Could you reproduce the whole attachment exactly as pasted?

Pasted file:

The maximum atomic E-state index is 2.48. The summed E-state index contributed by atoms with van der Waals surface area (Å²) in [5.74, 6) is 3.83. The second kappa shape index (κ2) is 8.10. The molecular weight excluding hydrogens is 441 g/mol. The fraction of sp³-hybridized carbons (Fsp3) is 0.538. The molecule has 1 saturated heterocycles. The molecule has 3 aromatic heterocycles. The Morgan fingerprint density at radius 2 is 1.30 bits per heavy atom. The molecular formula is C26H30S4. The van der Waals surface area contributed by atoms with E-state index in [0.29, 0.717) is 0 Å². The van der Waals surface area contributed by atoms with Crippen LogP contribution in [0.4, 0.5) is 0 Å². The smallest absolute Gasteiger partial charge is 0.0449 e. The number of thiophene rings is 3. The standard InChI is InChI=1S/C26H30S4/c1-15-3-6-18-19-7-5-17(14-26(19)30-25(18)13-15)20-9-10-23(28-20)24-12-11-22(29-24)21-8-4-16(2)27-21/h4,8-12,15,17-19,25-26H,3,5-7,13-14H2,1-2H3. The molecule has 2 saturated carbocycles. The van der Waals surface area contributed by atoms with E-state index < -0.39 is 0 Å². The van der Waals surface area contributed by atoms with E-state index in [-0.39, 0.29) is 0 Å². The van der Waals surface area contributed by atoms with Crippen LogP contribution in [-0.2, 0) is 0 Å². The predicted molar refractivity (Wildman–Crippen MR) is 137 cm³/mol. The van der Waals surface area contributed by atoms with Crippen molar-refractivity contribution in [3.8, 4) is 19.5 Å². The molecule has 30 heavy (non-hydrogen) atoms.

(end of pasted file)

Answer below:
The maximum atomic E-state index is 2.48. The summed E-state index contributed by atoms with van der Waals surface area (Å²) in [5.74, 6) is 3.83. The second kappa shape index (κ2) is 8.10. The molecular weight excluding hydrogens is 441 g/mol. The fraction of sp³-hybridized carbons (Fsp3) is 0.538. The molecule has 1 saturated heterocycles. The molecule has 3 aromatic heterocycles. The Morgan fingerprint density at radius 2 is 1.30 bits per heavy atom. The molecular formula is C26H30S4. The van der Waals surface area contributed by atoms with E-state index in [0.29, 0.717) is 0 Å². The van der Waals surface area contributed by atoms with Crippen LogP contribution in [0.4, 0.5) is 0 Å². The smallest absolute Gasteiger partial charge is 0.0449 e. The number of thiophene rings is 3. The standard InChI is InChI=1S/C26H30S4/c1-15-3-6-18-19-7-5-17(14-26(19)30-25(18)13-15)20-9-10-23(28-20)24-12-11-22(29-24)21-8-4-16(2)27-21/h4,8-12,15,17-19,25-26H,3,5-7,13-14H2,1-2H3. The molecule has 2 saturated carbocycles. The van der Waals surface area contributed by atoms with E-state index < -0.39 is 0 Å². The van der Waals surface area contributed by atoms with E-state index in [-0.39, 0.29) is 0 Å². The van der Waals surface area contributed by atoms with Crippen LogP contribution in [-0.2, 0) is 0 Å². The predicted molar refractivity (Wildman–Crippen MR) is 137 cm³/mol. The van der Waals surface area contributed by atoms with Crippen molar-refractivity contribution in [3.8, 4) is 19.5 Å². The molecule has 30 heavy (non-hydrogen) atoms.